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Lyle Ronglien >> Rock Legends >>



ROCK LEGENDS III - ERIC CLAPTON

Clapton Lesson Sample

Lyle: In this lesson I will put the spotlight on Grammy award winning guitar legend Mr. Eric Clapton. Since the 1960s he has been a major inspiration and influence on countless guitar players all over the world. He played some of the world's most signature guitar riffs in bands like The Yardbirds, The BluesBreakers, Cream, Blind Faith, Derek and the Dominos, and his own solo career. Eric Clapton is the only person to be inducted into the Rock & Roll Hall of Fame 3 times (as a member of both The Yardbirds and Cream as well as a solo artist). Many of EC's musical influences come from the long line of blues guitar legends (check out BLUES LEGENDS CD-ROM series at the Riff Interactive store).

Lyle: He plays many Gibson electric guitars as well as Fender Strats to which he has his own signature model. When he plays acoustic guitar, you'll mostly see him playing a Martin. The main thing about his sound and technique, in my opinion, is that EC plays so smooth and never over-plays whether it be on acoustic or electric. He always seems to play the right note at just the right time. He uses many different sounds and effects on his electric guitar which I'm sure inspires him to play or take a different approach to a new song or solo. After I spent a couple hours listening and jamming along to "The Best Of Clapton"  CD, I made up this lesson to help show you riffs in both acoustic and electric styles with riffs that I hope you find bluesy, rockin' and most of all full of style and taste like the great EC.



Lyle: You'll be learning how to play the lesson sample from above. First you'll learn the acoustic section of the lesson. Here are the chords used:

chord chart - acoustic jam




Lyle: Be sure to play the audio portion of the TAB so you can hear how these chords lay out in the progression. Here's a jam track for the acoustic part:

Looping Sound Clip 1

Lyle: Here's a fancy way of playing the chords using a cool strum pattern in the style of EC:




acoustic rhythm riff

Lyle: Next you'll learn the acoustic solo from the lesson sample. Learn these notes and locations for the E major pentatonic and that will make it easier to learn the acoustic solo.



Lyle: Since the progression is in the key of C#m, and using chords that are all related to the key of E major, (C#m is the relative minor of E maj ) I used the E major pentatonic scale to improvise with. The notes for both the C#m pent and E maj pent are the same, but it's where you address the root as you make up riffs that creates the desired sound. Confused yet?  ;-)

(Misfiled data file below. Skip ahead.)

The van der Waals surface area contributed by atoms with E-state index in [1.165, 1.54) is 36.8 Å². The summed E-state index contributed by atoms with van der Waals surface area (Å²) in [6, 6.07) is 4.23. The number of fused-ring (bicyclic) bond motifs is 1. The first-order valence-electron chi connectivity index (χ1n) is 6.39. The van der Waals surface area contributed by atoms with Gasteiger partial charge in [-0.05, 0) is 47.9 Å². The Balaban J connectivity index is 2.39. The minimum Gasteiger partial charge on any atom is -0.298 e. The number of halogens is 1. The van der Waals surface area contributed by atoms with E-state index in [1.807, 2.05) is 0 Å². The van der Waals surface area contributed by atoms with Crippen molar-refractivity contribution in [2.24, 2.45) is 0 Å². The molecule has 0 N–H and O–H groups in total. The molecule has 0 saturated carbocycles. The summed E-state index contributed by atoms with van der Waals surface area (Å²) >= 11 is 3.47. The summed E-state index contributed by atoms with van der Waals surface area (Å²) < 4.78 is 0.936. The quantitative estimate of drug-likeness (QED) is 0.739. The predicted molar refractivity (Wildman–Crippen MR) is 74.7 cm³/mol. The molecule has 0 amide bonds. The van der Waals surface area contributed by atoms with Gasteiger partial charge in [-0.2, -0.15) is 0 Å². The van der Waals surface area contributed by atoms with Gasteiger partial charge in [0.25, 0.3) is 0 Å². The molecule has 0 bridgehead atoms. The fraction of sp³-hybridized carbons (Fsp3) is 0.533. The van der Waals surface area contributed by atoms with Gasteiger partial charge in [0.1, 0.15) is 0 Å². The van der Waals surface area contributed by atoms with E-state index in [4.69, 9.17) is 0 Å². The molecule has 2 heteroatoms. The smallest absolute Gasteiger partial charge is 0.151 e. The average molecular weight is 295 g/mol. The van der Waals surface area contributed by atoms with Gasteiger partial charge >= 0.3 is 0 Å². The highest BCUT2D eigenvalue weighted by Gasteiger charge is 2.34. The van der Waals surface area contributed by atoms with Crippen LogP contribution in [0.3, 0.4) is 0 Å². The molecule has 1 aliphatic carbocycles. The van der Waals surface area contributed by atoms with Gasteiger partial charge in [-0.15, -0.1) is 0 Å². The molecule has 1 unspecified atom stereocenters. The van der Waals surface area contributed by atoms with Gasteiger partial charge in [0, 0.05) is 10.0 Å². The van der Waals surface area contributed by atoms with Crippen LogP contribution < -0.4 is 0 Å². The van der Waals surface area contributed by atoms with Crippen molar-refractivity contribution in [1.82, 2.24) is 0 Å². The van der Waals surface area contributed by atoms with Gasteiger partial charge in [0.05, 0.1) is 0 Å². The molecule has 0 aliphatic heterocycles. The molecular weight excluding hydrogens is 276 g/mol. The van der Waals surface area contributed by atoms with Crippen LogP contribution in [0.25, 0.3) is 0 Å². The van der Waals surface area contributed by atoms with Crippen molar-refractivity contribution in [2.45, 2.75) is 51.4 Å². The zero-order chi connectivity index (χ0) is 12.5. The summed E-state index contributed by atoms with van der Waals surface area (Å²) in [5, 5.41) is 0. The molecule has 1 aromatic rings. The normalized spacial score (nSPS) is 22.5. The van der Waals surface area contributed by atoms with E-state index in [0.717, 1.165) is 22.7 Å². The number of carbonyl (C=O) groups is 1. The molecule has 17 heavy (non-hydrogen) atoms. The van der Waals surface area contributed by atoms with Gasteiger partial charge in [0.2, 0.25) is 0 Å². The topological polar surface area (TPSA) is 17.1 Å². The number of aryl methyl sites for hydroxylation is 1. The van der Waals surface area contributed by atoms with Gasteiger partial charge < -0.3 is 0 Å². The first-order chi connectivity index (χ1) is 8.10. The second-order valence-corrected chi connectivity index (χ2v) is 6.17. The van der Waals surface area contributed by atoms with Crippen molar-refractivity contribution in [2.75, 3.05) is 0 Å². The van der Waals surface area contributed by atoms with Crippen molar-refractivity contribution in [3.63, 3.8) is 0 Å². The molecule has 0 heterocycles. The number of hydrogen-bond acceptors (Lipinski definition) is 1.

Lyle: Here's the first half of the acoustic solo:



Lyle: Here's the second half of the solo:



 acoustic solo

PG: Are scales the most important thing to learn in order to master the guitar?

Lyle: I don't think so. To master the guitar is to master everything, the physical and theory part of all styles, not just soloing with scales.

Lyle: If you only mastered scales you might be weak in other areas like rhythm, improv, composition, playing and mastering different styles of music etc. Many of your favorite guitar legends may have seemed to have mastered the guitar, but if you have a chance to ask them how they mastered it, they might say they are still trying. There is so much to learn about music in general, and to apply it to guitar is what it's all about for us pickers.

Lyle: Let's look at the rockin' side of Clapton's style. Here's the chords you'll use in the rock part of this lesson:

chord chart - electric jam




Lyle: Here's a jam track for this groove:

Looping Sound Clip 2

Lyle: Now you're in the key of E minor. The solo uses notes from this scale. Learn the basic riffs and patterns from this next TAB:



Lyle: Now you're using the E minor pentatonic scale for the riffs and you'll notice they sound "bluesier' than the E major pentatonic. Here's the first half of the solo:



Lyle: Once you have these riffs down, learn the second half of the solo:



electric solo

Lyle: After you have learned all these riffs in both solos, I suggest you listen to some of your favorite Clapton songs, you might just hear some of these riffs or riffs that sound like them.

Lyle: That's all for this lesson. If you're interested in learning any of your favorite riffs or songs by Clapton let me know, I can teach them to you in a private lesson. Email me at Lyle@theguitar.net to get more info. Thanks - Lyle





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